A tortilla press such as this is used to press balls of corn dough into flat tortillas for traditional Mexican dishes such as tacos and tamales. A round ball of dough is placed in the center between plastic sheets or corn leaves while the metal plate is closed on top. Once the dough is inside, the handle is pressed to the center until a thin tortilla forms.
The history of the tortilla began thousands of years ago when, according to Mayan legend, the peasants used tortilla bread to feed their king and win his favor. When Hernan Cortes and Spanish conquistadors arrived in the early 1500s, they discovered that Mexican Aztecs made flat cornbreads from dried and ground cornmeal, called masa. They named the food tortilla or “little cake.” For the next four centuries, hand pressing continued until the demand grew too great, especially in the United States. In the 1940s, small gas engines and electric motors helped grind the maize corn quickly into a dough which was then flattened by hand or a metal press. By the 1960s, tortilla machines were introduced, producing a shell in only two seconds. Today, the use of tortilla presses continues as this food grows from a Mexican staple to the US table.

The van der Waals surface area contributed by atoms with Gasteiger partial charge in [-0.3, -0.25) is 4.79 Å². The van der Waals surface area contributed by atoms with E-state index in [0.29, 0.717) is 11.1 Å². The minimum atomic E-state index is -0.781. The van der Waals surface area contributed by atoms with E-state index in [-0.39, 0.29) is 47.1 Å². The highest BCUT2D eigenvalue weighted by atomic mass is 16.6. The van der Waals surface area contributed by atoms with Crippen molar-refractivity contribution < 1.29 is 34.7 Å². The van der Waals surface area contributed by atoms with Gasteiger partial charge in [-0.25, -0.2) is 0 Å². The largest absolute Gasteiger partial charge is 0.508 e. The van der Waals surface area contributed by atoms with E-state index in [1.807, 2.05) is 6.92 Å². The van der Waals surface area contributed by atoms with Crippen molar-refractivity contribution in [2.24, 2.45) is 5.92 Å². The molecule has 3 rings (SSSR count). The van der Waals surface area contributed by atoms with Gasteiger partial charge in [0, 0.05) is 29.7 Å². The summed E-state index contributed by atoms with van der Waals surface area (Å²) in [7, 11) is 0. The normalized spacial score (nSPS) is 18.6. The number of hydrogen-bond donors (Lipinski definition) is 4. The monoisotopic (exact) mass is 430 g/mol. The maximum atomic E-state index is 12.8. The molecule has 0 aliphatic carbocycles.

Discovery Kit: Foodways (October 25 2019) Discovery Kits include a variety of artifacts and specimens from the Museum’s Collection that allow students to investigate global and local objects. The Collections support the Museum’s mission of inspiring curiosity and discovery around science, history, and culture. Each kit includes objects from the Museums archives, helpful resources and suggested activities. Discovery Kits are a great way for teachers to incorporate primary source and object-based learning into the classroom or as a way to prepare for or extend a Museum visit.